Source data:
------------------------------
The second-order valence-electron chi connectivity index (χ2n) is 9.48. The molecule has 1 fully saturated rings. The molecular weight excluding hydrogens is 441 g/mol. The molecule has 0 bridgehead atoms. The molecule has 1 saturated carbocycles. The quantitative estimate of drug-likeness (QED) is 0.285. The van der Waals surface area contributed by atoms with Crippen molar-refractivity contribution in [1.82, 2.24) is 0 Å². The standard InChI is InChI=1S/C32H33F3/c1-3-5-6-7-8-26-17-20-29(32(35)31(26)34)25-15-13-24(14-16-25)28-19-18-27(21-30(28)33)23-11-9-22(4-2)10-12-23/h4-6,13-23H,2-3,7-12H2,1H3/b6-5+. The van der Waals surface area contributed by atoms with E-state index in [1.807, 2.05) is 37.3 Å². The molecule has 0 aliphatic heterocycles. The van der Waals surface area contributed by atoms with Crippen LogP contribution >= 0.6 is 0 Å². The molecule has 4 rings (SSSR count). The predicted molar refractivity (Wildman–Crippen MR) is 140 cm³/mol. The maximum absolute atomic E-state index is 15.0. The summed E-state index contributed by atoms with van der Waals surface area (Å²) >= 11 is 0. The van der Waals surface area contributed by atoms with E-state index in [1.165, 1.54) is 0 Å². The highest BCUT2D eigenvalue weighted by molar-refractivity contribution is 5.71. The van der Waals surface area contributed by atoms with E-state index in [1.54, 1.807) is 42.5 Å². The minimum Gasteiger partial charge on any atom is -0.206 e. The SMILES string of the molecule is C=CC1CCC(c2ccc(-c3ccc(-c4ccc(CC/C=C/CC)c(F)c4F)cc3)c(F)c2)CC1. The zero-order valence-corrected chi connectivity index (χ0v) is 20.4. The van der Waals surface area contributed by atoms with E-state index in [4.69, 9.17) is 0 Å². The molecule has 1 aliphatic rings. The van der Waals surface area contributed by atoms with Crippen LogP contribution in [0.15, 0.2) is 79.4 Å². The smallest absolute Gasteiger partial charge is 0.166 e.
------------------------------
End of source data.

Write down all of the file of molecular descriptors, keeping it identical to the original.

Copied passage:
The second-order valence-electron chi connectivity index (χ2n) is 9.48. The molecule has 1 fully saturated rings. The molecular weight excluding hydrogens is 441 g/mol. The molecule has 0 bridgehead atoms. The molecule has 1 saturated carbocycles. The quantitative estimate of drug-likeness (QED) is 0.285. The van der Waals surface area contributed by atoms with Crippen molar-refractivity contribution in [1.82, 2.24) is 0 Å². The standard InChI is InChI=1S/C32H33F3/c1-3-5-6-7-8-26-17-20-29(32(35)31(26)34)25-15-13-24(14-16-25)28-19-18-27(21-30(28)33)23-11-9-22(4-2)10-12-23/h4-6,13-23H,2-3,7-12H2,1H3/b6-5+. The van der Waals surface area contributed by atoms with E-state index in [1.807, 2.05) is 37.3 Å². The molecule has 0 aliphatic heterocycles. The van der Waals surface area contributed by atoms with Crippen LogP contribution >= 0.6 is 0 Å². The molecule has 4 rings (SSSR count). The predicted molar refractivity (Wildman–Crippen MR) is 140 cm³/mol. The maximum absolute atomic E-state index is 15.0. The summed E-state index contributed by atoms with van der Waals surface area (Å²) >= 11 is 0. The van der Waals surface area contributed by atoms with E-state index in [1.165, 1.54) is 0 Å². The highest BCUT2D eigenvalue weighted by molar-refractivity contribution is 5.71. The van der Waals surface area contributed by atoms with E-state index in [1.54, 1.807) is 42.5 Å². The minimum Gasteiger partial charge on any atom is -0.206 e. The SMILES string of the molecule is C=CC1CCC(c2ccc(-c3ccc(-c4ccc(CC/C=C/CC)c(F)c4F)cc3)c(F)c2)CC1. The zero-order valence-corrected chi connectivity index (χ0v) is 20.4. The van der Waals surface area contributed by atoms with E-state index in [4.69, 9.17) is 0 Å². The molecule has 1 aliphatic rings. The van der Waals surface area contributed by atoms with Crippen LogP contribution in [0.15, 0.2) is 79.4 Å². The smallest absolute Gasteiger partial charge is 0.166 e.